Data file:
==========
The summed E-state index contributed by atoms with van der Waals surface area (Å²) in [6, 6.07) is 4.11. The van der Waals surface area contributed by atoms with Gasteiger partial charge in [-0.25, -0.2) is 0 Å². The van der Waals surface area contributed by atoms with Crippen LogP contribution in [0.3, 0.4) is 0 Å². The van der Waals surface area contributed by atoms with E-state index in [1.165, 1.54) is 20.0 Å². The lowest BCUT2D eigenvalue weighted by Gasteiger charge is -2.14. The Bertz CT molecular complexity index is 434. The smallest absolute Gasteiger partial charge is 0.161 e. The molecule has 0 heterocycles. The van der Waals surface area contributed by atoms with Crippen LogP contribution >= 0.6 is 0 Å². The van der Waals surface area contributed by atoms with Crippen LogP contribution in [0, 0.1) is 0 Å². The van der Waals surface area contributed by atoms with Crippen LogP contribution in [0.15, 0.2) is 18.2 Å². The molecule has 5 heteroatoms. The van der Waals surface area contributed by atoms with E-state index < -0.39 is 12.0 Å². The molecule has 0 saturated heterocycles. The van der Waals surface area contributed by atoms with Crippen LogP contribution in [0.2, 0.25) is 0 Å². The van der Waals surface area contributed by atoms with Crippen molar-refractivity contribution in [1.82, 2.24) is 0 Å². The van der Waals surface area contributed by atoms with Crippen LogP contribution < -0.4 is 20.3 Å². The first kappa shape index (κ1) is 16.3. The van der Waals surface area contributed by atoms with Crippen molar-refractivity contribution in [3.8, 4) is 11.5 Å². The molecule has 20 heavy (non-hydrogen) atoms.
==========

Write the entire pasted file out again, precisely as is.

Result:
The summed E-state index contributed by atoms with van der Waals surface area (Å²) in [6, 6.07) is 4.11. The van der Waals surface area contributed by atoms with Gasteiger partial charge in [-0.25, -0.2) is 0 Å². The van der Waals surface area contributed by atoms with Crippen LogP contribution in [0.3, 0.4) is 0 Å². The van der Waals surface area contributed by atoms with E-state index in [1.165, 1.54) is 20.0 Å². The lowest BCUT2D eigenvalue weighted by Gasteiger charge is -2.14. The Bertz CT molecular complexity index is 434. The smallest absolute Gasteiger partial charge is 0.161 e. The molecule has 0 heterocycles. The van der Waals surface area contributed by atoms with Crippen LogP contribution >= 0.6 is 0 Å². The van der Waals surface area contributed by atoms with Crippen LogP contribution in [0, 0.1) is 0 Å². The van der Waals surface area contributed by atoms with Crippen LogP contribution in [0.15, 0.2) is 18.2 Å². The molecule has 5 heteroatoms. The van der Waals surface area contributed by atoms with E-state index < -0.39 is 12.0 Å². The molecule has 0 saturated heterocycles. The van der Waals surface area contributed by atoms with Crippen LogP contribution in [0.2, 0.25) is 0 Å². The van der Waals surface area contributed by atoms with Crippen molar-refractivity contribution in [1.82, 2.24) is 0 Å². The van der Waals surface area contributed by atoms with Crippen LogP contribution < -0.4 is 20.3 Å². The first kappa shape index (κ1) is 16.3. The van der Waals surface area contributed by atoms with Crippen molar-refractivity contribution in [3.8, 4) is 11.5 Å². The molecule has 20 heavy (non-hydrogen) atoms.